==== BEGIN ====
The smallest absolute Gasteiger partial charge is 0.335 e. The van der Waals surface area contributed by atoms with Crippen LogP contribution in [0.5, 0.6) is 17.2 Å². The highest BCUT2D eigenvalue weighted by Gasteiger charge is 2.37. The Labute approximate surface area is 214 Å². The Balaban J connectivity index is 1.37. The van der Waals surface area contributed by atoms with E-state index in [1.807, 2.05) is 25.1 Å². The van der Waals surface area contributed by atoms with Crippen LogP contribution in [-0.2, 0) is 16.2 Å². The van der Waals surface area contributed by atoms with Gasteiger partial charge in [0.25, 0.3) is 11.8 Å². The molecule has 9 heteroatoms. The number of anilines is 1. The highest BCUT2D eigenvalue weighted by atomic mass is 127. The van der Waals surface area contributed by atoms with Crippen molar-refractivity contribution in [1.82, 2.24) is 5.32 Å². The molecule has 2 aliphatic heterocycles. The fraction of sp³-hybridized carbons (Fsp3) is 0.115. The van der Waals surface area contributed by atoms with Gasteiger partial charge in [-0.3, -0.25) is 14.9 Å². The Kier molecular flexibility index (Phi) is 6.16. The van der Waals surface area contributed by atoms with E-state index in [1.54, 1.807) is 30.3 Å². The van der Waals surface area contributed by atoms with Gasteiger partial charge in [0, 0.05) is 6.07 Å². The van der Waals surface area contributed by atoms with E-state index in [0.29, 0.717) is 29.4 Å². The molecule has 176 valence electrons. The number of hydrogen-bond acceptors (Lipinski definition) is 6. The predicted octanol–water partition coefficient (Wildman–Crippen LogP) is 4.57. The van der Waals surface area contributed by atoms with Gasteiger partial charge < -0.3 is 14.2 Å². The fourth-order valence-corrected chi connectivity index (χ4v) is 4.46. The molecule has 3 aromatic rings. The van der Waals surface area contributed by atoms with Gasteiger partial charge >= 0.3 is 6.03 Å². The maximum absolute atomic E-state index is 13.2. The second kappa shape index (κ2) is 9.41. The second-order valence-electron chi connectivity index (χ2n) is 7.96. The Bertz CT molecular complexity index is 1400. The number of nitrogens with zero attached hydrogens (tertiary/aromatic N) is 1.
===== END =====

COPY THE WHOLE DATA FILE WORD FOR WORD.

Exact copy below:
The smallest absolute Gasteiger partial charge is 0.335 e. The van der Waals surface area contributed by atoms with Crippen LogP contribution in [0.5, 0.6) is 17.2 Å². The highest BCUT2D eigenvalue weighted by Gasteiger charge is 2.37. The Labute approximate surface area is 214 Å². The Balaban J connectivity index is 1.37. The van der Waals surface area contributed by atoms with E-state index in [1.807, 2.05) is 25.1 Å². The van der Waals surface area contributed by atoms with Crippen LogP contribution in [-0.2, 0) is 16.2 Å². The van der Waals surface area contributed by atoms with Gasteiger partial charge in [0.25, 0.3) is 11.8 Å². The molecule has 9 heteroatoms. The number of anilines is 1. The highest BCUT2D eigenvalue weighted by atomic mass is 127. The van der Waals surface area contributed by atoms with Crippen molar-refractivity contribution in [1.82, 2.24) is 5.32 Å². The molecule has 2 aliphatic heterocycles. The fraction of sp³-hybridized carbons (Fsp3) is 0.115. The van der Waals surface area contributed by atoms with Gasteiger partial charge in [-0.3, -0.25) is 14.9 Å². The Kier molecular flexibility index (Phi) is 6.16. The van der Waals surface area contributed by atoms with E-state index in [1.54, 1.807) is 30.3 Å². The van der Waals surface area contributed by atoms with Gasteiger partial charge in [0, 0.05) is 6.07 Å². The van der Waals surface area contributed by atoms with E-state index in [0.29, 0.717) is 29.4 Å². The molecule has 176 valence electrons. The number of hydrogen-bond acceptors (Lipinski definition) is 6. The predicted octanol–water partition coefficient (Wildman–Crippen LogP) is 4.57. The van der Waals surface area contributed by atoms with Gasteiger partial charge < -0.3 is 14.2 Å². The fourth-order valence-corrected chi connectivity index (χ4v) is 4.46. The molecule has 3 aromatic rings. The van der Waals surface area contributed by atoms with Gasteiger partial charge >= 0.3 is 6.03 Å². The maximum absolute atomic E-state index is 13.2. The second kappa shape index (κ2) is 9.41. The second-order valence-electron chi connectivity index (χ2n) is 7.96. The Bertz CT molecular complexity index is 1400. The number of nitrogens with zero attached hydrogens (tertiary/aromatic N) is 1.